Friday, January 8, 2010

how we get to work in the morning...

Once you fly in a helicopter to work, nothing else really compares! Dave and I flew from Lake Hoare camp to our field site in another lake basin today and had a long day working hard to install sensors in the soil.
video
We will monitor temperature and moisture around locations where we know that snowpacks were in place last month. We expect them there again and when they disappear, we will be able to monitor any melt that gets into the soil. Our dataloggers will record readings from the sensors every 30 minutes from here on out (through the harsh winter as well!).

The fate of snow important because we have such a dry environment that we see most snow disappear quickly from the ground when it snows in the summer (like the snow you saw in my last post). The snowpacks we are studying build up over the winter though and are deeper and more persistent. We expect that much of this snow sublimates (goes from solid ice to vapor) rather than melting. Our study will quantify this in a few ways for the first time in the Dry Valleys.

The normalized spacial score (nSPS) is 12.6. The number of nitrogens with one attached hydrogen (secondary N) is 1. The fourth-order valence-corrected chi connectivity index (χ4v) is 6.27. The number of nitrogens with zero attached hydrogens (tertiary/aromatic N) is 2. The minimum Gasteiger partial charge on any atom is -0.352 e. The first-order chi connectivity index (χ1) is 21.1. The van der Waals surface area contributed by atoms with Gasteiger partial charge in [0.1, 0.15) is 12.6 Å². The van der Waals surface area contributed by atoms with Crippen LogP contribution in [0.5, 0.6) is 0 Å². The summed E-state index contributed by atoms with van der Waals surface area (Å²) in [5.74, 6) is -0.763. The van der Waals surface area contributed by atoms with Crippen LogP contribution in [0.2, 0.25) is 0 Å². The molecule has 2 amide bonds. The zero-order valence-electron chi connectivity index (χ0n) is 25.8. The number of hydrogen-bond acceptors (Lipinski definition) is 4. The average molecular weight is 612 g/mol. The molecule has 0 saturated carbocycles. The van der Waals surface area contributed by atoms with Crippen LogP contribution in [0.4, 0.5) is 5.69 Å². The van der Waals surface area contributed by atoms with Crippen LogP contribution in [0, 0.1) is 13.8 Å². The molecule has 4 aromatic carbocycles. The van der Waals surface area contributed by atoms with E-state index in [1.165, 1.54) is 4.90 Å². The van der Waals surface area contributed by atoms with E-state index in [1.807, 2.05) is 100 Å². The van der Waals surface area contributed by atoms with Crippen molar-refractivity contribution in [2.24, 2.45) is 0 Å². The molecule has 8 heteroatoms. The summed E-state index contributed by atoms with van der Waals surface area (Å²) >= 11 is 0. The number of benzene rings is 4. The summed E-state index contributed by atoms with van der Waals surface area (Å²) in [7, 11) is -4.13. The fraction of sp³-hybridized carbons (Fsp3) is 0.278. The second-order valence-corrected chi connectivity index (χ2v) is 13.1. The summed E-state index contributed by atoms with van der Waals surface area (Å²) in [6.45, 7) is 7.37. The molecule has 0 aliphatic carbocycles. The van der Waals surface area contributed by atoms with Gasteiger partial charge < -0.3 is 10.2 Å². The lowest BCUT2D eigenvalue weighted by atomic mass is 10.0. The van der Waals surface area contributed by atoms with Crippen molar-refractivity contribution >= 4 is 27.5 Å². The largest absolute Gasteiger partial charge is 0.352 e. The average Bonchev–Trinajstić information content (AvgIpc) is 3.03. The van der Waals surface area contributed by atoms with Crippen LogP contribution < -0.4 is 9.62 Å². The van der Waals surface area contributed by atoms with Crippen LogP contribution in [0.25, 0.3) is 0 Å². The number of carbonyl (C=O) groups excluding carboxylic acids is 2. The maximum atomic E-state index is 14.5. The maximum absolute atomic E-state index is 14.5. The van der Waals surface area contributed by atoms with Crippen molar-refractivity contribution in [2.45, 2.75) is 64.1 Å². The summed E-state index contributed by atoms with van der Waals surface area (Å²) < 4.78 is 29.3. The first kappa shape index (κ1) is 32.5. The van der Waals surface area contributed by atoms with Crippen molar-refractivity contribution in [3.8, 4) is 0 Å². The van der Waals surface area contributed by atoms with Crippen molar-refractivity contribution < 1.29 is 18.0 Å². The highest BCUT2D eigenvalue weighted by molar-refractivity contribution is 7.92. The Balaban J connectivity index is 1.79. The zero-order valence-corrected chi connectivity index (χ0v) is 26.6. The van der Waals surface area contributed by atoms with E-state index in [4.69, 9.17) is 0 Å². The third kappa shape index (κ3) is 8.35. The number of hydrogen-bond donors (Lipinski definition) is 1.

We are also setting out LARGE tarps (20 ft x 40 ft) to collect snow. Next year when the snow disappears, we will see how much melts and runs along the tarp into a rainfall measuring device, and how much is there to begin with. The difference is the amount that sublimates. Below is the one that Dave and I set out today. On the far boulder there, we had a timelapse camera set up for the past month or so. We will retrieve those images next week. In the mean time, I will be trying to upload our other timelapse movies from other sites onto YouTube. I will update the blog with links when I get them up.
We got picked up by 3-6-Hotel (the helicopter that dropped us off) around 3:30 pm and then made it back to McMurdo to catch up with Kevin and Adam. We are now all showered and well-fed. Great week for science despite the weather!

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